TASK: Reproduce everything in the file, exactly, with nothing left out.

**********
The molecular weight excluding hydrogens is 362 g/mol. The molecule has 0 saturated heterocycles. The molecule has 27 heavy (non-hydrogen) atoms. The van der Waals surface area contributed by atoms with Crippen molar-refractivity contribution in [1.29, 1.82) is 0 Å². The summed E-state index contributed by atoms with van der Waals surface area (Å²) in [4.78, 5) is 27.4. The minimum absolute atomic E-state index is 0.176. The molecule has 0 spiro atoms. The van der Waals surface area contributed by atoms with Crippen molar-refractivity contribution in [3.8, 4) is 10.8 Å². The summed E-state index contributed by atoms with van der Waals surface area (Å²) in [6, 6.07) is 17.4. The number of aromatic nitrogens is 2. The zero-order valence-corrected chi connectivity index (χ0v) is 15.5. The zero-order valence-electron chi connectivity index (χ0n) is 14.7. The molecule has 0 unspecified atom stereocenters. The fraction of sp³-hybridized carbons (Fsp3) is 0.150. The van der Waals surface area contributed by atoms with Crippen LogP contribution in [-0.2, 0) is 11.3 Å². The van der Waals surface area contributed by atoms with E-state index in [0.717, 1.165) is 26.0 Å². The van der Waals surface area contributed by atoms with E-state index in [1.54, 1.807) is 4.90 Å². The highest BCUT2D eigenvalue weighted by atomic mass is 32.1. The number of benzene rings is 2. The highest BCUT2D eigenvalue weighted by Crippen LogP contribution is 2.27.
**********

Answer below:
The molecular weight excluding hydrogens is 362 g/mol. The molecule has 0 saturated heterocycles. The molecule has 27 heavy (non-hydrogen) atoms. The van der Waals surface area contributed by atoms with Crippen molar-refractivity contribution in [1.29, 1.82) is 0 Å². The summed E-state index contributed by atoms with van der Waals surface area (Å²) in [4.78, 5) is 27.4. The minimum absolute atomic E-state index is 0.176. The molecule has 0 spiro atoms. The van der Waals surface area contributed by atoms with Crippen molar-refractivity contribution in [3.8, 4) is 10.8 Å². The summed E-state index contributed by atoms with van der Waals surface area (Å²) in [6, 6.07) is 17.4. The number of aromatic nitrogens is 2. The zero-order valence-corrected chi connectivity index (χ0v) is 15.5. The zero-order valence-electron chi connectivity index (χ0n) is 14.7. The molecule has 0 unspecified atom stereocenters. The fraction of sp³-hybridized carbons (Fsp3) is 0.150. The van der Waals surface area contributed by atoms with Crippen LogP contribution in [-0.2, 0) is 11.3 Å². The van der Waals surface area contributed by atoms with E-state index in [0.717, 1.165) is 26.0 Å². The van der Waals surface area contributed by atoms with E-state index in [1.54, 1.807) is 4.90 Å². The highest BCUT2D eigenvalue weighted by atomic mass is 32.1. The number of benzene rings is 2. The highest BCUT2D eigenvalue weighted by Crippen LogP contribution is 2.27.